The lease between availability group 'MyAG' and the Windows Server Failover Cluster has expired. A connectivity issue occurred between the instance of SQL Server and the Windows Server Failover Cluster. To determine whether the availability group is failing over correctly, check the corresponding availability group resource in the Windows Server Failover Cluster.

AlwaysOn: The local replica of availability group 'MyAG' is going offline because either the lease expired or lease renewal failed. This is an informational message

Looking at the …\MSSQL\ LOG\*DIAG*.XEL file for this issue you can see failures reported.  Notice the 'Resource Alive result: 0' - The SQL Server resource dll is going to report to the cluster manager that the availability group DOES NOT LOOK ALIVE.

Note: SQL Server Management Studio may adjust time values based on your clients time zone settings.

The matching cluster log can output similar information as well.  Notice you have to adjust for UTC time.

000015ec.00002a64::2012/09/06-05:34:56.019 INFO  [RES] SQL Server Availability Group: [hadrag] SQL Server component 'query_processing' health state has been changed from 'warning' to 'clean' at 2012-09-06 06:34:56.017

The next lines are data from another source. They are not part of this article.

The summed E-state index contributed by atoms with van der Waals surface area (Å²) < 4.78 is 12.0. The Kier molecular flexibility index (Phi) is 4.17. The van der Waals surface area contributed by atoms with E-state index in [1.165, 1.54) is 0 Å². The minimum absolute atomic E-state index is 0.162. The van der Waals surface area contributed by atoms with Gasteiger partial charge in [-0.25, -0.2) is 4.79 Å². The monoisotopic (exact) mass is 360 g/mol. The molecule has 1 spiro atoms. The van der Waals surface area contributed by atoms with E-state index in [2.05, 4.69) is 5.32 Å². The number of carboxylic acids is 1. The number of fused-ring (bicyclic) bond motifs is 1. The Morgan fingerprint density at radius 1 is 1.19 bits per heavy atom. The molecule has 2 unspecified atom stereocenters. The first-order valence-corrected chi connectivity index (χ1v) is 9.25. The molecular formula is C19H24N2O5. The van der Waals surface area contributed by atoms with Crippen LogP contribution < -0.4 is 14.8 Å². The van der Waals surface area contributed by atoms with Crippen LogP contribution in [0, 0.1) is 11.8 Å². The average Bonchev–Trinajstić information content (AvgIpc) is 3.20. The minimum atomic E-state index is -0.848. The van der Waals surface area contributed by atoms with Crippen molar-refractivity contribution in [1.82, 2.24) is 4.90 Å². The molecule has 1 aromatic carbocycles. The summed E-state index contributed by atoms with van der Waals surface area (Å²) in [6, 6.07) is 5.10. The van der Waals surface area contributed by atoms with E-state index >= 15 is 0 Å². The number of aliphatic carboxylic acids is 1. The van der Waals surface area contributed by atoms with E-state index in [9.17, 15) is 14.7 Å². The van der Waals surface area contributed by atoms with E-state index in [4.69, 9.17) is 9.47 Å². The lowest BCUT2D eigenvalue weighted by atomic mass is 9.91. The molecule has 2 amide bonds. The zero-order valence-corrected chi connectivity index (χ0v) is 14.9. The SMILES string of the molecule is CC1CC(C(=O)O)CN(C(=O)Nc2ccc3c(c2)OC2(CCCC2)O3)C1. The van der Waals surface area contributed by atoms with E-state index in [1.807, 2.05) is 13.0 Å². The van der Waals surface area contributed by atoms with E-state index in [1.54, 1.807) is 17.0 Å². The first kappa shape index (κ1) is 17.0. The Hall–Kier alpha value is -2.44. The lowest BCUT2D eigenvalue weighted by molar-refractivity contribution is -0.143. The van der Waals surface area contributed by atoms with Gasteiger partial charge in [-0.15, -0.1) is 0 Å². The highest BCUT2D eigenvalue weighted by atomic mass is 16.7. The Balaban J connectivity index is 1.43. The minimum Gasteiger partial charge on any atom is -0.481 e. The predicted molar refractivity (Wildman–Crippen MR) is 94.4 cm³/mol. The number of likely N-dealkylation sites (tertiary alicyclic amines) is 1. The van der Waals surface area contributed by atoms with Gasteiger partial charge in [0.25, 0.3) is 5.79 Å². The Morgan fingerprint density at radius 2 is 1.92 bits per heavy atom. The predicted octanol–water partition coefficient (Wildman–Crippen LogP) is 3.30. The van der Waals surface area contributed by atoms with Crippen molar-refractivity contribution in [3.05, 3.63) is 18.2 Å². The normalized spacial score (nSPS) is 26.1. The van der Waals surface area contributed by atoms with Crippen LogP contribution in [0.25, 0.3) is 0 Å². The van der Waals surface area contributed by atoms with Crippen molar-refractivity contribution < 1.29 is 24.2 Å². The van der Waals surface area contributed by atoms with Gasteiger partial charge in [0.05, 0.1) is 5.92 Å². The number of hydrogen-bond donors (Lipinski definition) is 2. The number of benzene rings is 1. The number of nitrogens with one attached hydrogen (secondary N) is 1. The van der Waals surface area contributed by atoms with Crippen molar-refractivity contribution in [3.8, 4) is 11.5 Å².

000015ec.00002a64::2012/09/06-05:35:36.050 WARN  [RES] SQL Server Availability Group: [hadrag] Failed to retrieve data column. Return code -1

000015ec.00001a04::2012/09/06-05:35:36.050 ERR   [RES] SQL Server Availability Group: [hadrag] Failure detected, diagnostics heartbeat is lost

The million dollar question is still why?

The answer is that 'it depends.'   In this instance the SQL Server has encountered a system level problem and is stuck attempting to allocate memory and generating dump files.  Looking at the stacks for the dump 100s of threads are stalled, attempting to allocate memory, indicating a memory stall or problem on the overall system at some level and preventing SQL Server from processing work.

Bob Dorr - Principal SQL Server Escalation Engineer